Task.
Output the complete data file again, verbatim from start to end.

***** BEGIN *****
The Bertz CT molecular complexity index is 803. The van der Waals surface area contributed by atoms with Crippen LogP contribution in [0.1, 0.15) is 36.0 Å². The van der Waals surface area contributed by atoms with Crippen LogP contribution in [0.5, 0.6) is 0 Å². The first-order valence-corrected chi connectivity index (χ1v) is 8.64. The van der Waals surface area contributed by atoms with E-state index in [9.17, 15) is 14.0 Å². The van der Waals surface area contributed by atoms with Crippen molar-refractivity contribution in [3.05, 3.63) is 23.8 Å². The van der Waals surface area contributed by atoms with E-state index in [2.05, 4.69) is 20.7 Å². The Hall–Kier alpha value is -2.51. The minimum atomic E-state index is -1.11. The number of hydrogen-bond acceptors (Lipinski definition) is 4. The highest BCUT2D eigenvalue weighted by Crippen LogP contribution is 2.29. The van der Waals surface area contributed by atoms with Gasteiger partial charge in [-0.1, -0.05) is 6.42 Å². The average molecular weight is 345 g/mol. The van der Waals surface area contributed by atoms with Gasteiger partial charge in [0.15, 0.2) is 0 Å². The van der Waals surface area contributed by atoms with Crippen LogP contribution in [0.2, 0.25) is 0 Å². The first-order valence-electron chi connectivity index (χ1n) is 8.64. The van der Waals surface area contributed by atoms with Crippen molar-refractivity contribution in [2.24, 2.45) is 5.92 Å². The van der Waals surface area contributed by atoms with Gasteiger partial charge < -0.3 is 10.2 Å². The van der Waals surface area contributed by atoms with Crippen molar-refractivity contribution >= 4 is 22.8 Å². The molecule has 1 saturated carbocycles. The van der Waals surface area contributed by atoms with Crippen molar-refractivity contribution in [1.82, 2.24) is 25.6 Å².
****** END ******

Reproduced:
The Bertz CT molecular complexity index is 803. The van der Waals surface area contributed by atoms with Crippen LogP contribution in [0.1, 0.15) is 36.0 Å². The van der Waals surface area contributed by atoms with Crippen LogP contribution in [0.5, 0.6) is 0 Å². The first-order valence-corrected chi connectivity index (χ1v) is 8.64. The van der Waals surface area contributed by atoms with E-state index in [9.17, 15) is 14.0 Å². The van der Waals surface area contributed by atoms with Crippen molar-refractivity contribution in [3.05, 3.63) is 23.8 Å². The van der Waals surface area contributed by atoms with E-state index in [2.05, 4.69) is 20.7 Å². The Hall–Kier alpha value is -2.51. The minimum atomic E-state index is -1.11. The number of hydrogen-bond acceptors (Lipinski definition) is 4. The highest BCUT2D eigenvalue weighted by Crippen LogP contribution is 2.29. The van der Waals surface area contributed by atoms with Gasteiger partial charge in [-0.1, -0.05) is 6.42 Å². The average molecular weight is 345 g/mol. The van der Waals surface area contributed by atoms with Gasteiger partial charge in [0.15, 0.2) is 0 Å². The van der Waals surface area contributed by atoms with Crippen LogP contribution in [0.2, 0.25) is 0 Å². The first-order valence-electron chi connectivity index (χ1n) is 8.64. The van der Waals surface area contributed by atoms with Crippen molar-refractivity contribution in [2.24, 2.45) is 5.92 Å². The van der Waals surface area contributed by atoms with Gasteiger partial charge < -0.3 is 10.2 Å². The van der Waals surface area contributed by atoms with Crippen molar-refractivity contribution >= 4 is 22.8 Å². The molecule has 1 saturated carbocycles. The van der Waals surface area contributed by atoms with Crippen molar-refractivity contribution in [1.82, 2.24) is 25.6 Å².